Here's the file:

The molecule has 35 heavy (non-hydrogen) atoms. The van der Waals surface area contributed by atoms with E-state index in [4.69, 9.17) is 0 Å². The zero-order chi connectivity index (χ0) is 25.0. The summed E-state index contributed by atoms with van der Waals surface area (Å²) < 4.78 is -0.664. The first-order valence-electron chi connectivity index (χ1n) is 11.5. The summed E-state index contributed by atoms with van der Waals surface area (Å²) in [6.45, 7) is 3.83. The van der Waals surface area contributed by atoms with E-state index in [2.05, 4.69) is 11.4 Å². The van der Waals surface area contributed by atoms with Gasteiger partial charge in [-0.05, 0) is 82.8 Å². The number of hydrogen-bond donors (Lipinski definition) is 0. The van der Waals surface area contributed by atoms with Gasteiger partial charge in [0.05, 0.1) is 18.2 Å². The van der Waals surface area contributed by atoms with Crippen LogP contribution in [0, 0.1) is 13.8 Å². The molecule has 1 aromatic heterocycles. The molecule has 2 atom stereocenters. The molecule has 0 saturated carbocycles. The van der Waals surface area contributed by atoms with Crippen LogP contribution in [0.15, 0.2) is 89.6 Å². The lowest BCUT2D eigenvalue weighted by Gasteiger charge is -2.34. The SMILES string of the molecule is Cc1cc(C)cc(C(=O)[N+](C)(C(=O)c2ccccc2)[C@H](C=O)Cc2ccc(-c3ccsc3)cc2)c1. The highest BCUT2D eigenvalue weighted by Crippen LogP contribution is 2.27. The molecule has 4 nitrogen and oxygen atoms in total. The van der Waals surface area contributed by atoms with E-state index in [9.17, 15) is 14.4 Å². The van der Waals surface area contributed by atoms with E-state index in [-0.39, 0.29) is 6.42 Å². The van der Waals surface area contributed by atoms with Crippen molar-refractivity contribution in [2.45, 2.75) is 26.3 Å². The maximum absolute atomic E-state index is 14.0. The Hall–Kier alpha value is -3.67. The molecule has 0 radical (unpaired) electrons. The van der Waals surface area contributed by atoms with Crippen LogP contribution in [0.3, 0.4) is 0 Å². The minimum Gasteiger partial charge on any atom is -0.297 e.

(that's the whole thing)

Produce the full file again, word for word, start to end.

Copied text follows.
The molecule has 35 heavy (non-hydrogen) atoms. The van der Waals surface area contributed by atoms with E-state index in [4.69, 9.17) is 0 Å². The zero-order chi connectivity index (χ0) is 25.0. The summed E-state index contributed by atoms with van der Waals surface area (Å²) < 4.78 is -0.664. The first-order valence-electron chi connectivity index (χ1n) is 11.5. The summed E-state index contributed by atoms with van der Waals surface area (Å²) in [6.45, 7) is 3.83. The van der Waals surface area contributed by atoms with E-state index in [2.05, 4.69) is 11.4 Å². The van der Waals surface area contributed by atoms with Gasteiger partial charge in [-0.05, 0) is 82.8 Å². The number of hydrogen-bond donors (Lipinski definition) is 0. The van der Waals surface area contributed by atoms with Gasteiger partial charge in [0.05, 0.1) is 18.2 Å². The van der Waals surface area contributed by atoms with Crippen LogP contribution in [0, 0.1) is 13.8 Å². The molecule has 1 aromatic heterocycles. The molecule has 2 atom stereocenters. The molecule has 0 saturated carbocycles. The van der Waals surface area contributed by atoms with Crippen LogP contribution in [0.15, 0.2) is 89.6 Å². The lowest BCUT2D eigenvalue weighted by Gasteiger charge is -2.34. The SMILES string of the molecule is Cc1cc(C)cc(C(=O)[N+](C)(C(=O)c2ccccc2)[C@H](C=O)Cc2ccc(-c3ccsc3)cc2)c1. The highest BCUT2D eigenvalue weighted by Crippen LogP contribution is 2.27. The molecule has 4 nitrogen and oxygen atoms in total. The van der Waals surface area contributed by atoms with E-state index in [9.17, 15) is 14.4 Å². The van der Waals surface area contributed by atoms with E-state index in [-0.39, 0.29) is 6.42 Å². The van der Waals surface area contributed by atoms with Crippen molar-refractivity contribution in [2.45, 2.75) is 26.3 Å². The maximum absolute atomic E-state index is 14.0. The Hall–Kier alpha value is -3.67. The molecule has 0 radical (unpaired) electrons. The van der Waals surface area contributed by atoms with Crippen LogP contribution in [0.3, 0.4) is 0 Å². The minimum Gasteiger partial charge on any atom is -0.297 e.